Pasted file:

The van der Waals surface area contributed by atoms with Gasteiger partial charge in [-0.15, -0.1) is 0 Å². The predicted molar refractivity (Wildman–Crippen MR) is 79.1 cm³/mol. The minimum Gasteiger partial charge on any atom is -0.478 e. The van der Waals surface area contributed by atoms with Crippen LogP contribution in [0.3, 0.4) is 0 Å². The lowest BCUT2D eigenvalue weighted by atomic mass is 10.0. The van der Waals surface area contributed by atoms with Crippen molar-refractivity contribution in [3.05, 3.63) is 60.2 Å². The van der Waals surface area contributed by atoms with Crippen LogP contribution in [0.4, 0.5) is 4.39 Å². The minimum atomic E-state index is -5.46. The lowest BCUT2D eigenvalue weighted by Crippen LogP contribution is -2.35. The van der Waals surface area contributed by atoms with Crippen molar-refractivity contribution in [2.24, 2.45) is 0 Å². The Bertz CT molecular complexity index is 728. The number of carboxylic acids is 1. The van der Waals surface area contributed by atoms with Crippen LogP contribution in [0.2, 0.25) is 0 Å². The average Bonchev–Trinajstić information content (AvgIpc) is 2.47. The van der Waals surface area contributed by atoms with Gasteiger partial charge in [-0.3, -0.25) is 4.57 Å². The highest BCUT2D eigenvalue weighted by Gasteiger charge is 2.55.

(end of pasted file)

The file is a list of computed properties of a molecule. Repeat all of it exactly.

The van der Waals surface area contributed by atoms with Gasteiger partial charge in [-0.15, -0.1) is 0 Å². The predicted molar refractivity (Wildman–Crippen MR) is 79.1 cm³/mol. The minimum Gasteiger partial charge on any atom is -0.478 e. The van der Waals surface area contributed by atoms with Crippen LogP contribution in [0.3, 0.4) is 0 Å². The lowest BCUT2D eigenvalue weighted by atomic mass is 10.0. The van der Waals surface area contributed by atoms with Crippen molar-refractivity contribution in [3.05, 3.63) is 60.2 Å². The van der Waals surface area contributed by atoms with Crippen LogP contribution in [0.4, 0.5) is 4.39 Å². The minimum atomic E-state index is -5.46. The lowest BCUT2D eigenvalue weighted by Crippen LogP contribution is -2.35. The van der Waals surface area contributed by atoms with Crippen molar-refractivity contribution in [2.24, 2.45) is 0 Å². The Bertz CT molecular complexity index is 728. The number of carboxylic acids is 1. The van der Waals surface area contributed by atoms with Crippen LogP contribution in [0.2, 0.25) is 0 Å². The average Bonchev–Trinajstić information content (AvgIpc) is 2.47. The van der Waals surface area contributed by atoms with Gasteiger partial charge in [-0.3, -0.25) is 4.57 Å². The highest BCUT2D eigenvalue weighted by Gasteiger charge is 2.55.